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A 57-year old male patient presented to his vascular surgeon, an MDU member, with a long-standing history of bilateral varicose veins. He had undergone ligation and stripping procedures 10 years previously.
The patient reported increasingly troublesome heaviness and aching in both limbs. The symptoms were attributed to long-standing venous insufficiency. With a view to surgical treatment, our member advised a duplex scan to confirm the extent of the patient's problem. They discussed likely surgical management in light of the patient's earlier procedures and talked in-depth about general surgical risks, including potential damage to vasculature or nerves.
Nine months following surgery, the patient returned to see the surgeon again, reporting electrical shock pain, preceded by numbness on the outside border of the right foot.
It was the surgeon's routine practice to discuss scan results, her surgical recommendations and the possible complications of such surgery over the telephone with the patients. Her secretary would then follow up with a call several days later to arrange the hospital admission. The patient later suggested that he had not been telephoned in this manner but the hospital switchboard log had recorded calls to the correct number, consistent with the consultant following her usual practice.
The patient's scan demonstrated ongoing reflux in both long saphenous veins, but no other pathology. As recommended, the patient underwent a ligation and stripping procedure on both long saphenous veins. He was formally consented earlier on the day of the surgery, when the risks and potential complications were reiterated before he signed a consent form. The surgery proceeded uneventfully and no problems were reported in the early or intermediate post-operative period.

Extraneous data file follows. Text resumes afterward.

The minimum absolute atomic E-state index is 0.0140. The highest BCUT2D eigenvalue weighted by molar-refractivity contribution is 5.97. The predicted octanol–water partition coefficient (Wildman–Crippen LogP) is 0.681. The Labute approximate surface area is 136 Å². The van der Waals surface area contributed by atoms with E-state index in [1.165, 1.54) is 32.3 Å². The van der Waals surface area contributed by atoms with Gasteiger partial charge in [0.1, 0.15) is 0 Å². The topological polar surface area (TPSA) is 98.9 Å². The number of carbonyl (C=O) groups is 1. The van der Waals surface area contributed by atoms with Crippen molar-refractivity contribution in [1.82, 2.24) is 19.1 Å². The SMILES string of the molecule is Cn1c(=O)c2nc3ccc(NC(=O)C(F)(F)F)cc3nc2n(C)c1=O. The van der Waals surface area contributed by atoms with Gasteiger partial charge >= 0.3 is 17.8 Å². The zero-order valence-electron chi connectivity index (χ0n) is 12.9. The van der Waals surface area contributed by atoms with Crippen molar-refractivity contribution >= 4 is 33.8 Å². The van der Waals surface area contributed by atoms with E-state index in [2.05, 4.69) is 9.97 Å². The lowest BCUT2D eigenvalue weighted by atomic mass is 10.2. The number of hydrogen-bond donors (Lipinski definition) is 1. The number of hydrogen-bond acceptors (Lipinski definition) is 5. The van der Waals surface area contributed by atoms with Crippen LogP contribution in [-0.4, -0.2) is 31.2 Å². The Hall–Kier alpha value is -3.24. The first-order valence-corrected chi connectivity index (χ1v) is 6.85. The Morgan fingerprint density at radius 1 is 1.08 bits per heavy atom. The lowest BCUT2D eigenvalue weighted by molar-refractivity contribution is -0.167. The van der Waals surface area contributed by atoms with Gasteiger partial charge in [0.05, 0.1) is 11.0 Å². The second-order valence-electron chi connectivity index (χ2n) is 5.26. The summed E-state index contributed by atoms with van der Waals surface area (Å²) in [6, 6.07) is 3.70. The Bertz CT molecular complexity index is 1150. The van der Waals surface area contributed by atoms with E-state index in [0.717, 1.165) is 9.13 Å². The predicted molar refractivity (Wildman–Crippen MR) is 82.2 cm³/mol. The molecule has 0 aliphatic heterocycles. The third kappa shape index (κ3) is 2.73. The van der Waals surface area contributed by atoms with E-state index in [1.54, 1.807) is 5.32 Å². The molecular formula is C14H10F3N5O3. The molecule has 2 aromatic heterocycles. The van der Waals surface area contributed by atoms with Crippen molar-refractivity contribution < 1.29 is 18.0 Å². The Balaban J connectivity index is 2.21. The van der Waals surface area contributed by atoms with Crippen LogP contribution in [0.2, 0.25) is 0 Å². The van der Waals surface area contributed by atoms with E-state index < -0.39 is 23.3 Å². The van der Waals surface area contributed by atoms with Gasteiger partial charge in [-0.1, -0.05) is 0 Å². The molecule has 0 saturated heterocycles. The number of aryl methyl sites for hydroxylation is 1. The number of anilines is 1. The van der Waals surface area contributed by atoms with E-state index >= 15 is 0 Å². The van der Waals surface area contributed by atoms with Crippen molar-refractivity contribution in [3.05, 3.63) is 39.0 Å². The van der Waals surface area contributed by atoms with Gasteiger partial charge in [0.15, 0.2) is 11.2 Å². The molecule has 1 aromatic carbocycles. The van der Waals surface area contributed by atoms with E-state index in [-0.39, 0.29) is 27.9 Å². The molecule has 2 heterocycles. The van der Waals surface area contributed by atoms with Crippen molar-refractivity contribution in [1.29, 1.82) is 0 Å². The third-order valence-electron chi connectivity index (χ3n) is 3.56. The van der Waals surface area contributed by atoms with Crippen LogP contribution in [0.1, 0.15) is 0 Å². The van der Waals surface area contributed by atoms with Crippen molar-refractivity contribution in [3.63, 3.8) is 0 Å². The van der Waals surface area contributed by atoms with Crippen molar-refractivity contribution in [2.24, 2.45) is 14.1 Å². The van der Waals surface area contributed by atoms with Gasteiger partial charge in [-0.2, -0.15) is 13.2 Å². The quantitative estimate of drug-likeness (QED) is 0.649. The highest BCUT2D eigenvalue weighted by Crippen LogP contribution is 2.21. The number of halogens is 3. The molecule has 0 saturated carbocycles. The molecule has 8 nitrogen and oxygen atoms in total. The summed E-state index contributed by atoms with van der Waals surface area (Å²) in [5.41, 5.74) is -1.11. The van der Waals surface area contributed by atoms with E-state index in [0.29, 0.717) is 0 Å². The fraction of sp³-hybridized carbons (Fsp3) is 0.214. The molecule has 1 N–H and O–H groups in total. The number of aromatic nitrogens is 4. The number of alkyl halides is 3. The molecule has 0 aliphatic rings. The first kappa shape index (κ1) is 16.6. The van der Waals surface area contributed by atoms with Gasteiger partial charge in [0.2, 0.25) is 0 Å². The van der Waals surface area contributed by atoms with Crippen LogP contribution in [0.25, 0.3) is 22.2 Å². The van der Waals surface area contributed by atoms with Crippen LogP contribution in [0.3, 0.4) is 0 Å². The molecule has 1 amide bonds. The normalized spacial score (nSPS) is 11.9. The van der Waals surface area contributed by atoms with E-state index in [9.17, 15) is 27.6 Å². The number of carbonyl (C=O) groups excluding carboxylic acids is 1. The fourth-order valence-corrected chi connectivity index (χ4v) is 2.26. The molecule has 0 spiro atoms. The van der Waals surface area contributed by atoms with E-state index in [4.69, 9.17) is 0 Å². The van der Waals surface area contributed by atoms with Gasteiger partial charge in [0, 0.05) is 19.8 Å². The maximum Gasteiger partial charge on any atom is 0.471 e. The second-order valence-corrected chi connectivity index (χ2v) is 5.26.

Nine months following surgery, the patient returned to see the surgeon again, reporting electrical shock pain, preceded by numbness on the outside border of the right foot. The consultant suspected a neuropraxia (nerve bruising), which would eventually resolve. The symptoms persisted however, curtailing the patient's recreational activities.
The patient later brought a clinical negligence claim. He alleged that he had been inadequately consented regarding the risks of the surgery, particularly nerve injury. Had he known the risks, he stated, he would have deferred surgery until his venous symptoms became more troublesome; a later procedure would not have resulted in permanent nerve injury. The patient's treating neurologist had performed nerve conduction studies, demonstrating multiple pathology, a sural nerve abnormality and a background polyneuropathy.
The MDU obtained independent expert opinion from a surgeon and a neurologist regarding the allegations. The surgeon was supportive, stating that the member had acted throughout in accordance with a reasonable body of surgeons. The patient had understood the risk of nerve injury and proceeded on that basis. The neurologist advised that, while the claimant's symptoms were compatible with a nerve injury, injury to the sural nerve seemed inexplicable, given the nerve's position relative to the long saphenous vein.
The MDU subsequently served a formal letter of response, denying any breach of duty or liability and highlighting the clear inconsistency between the positioning of the operative site and the allegedly damaged nerve. The claimant withdrew his claim.
Dr Lucy Baird
Senior medical claims handler
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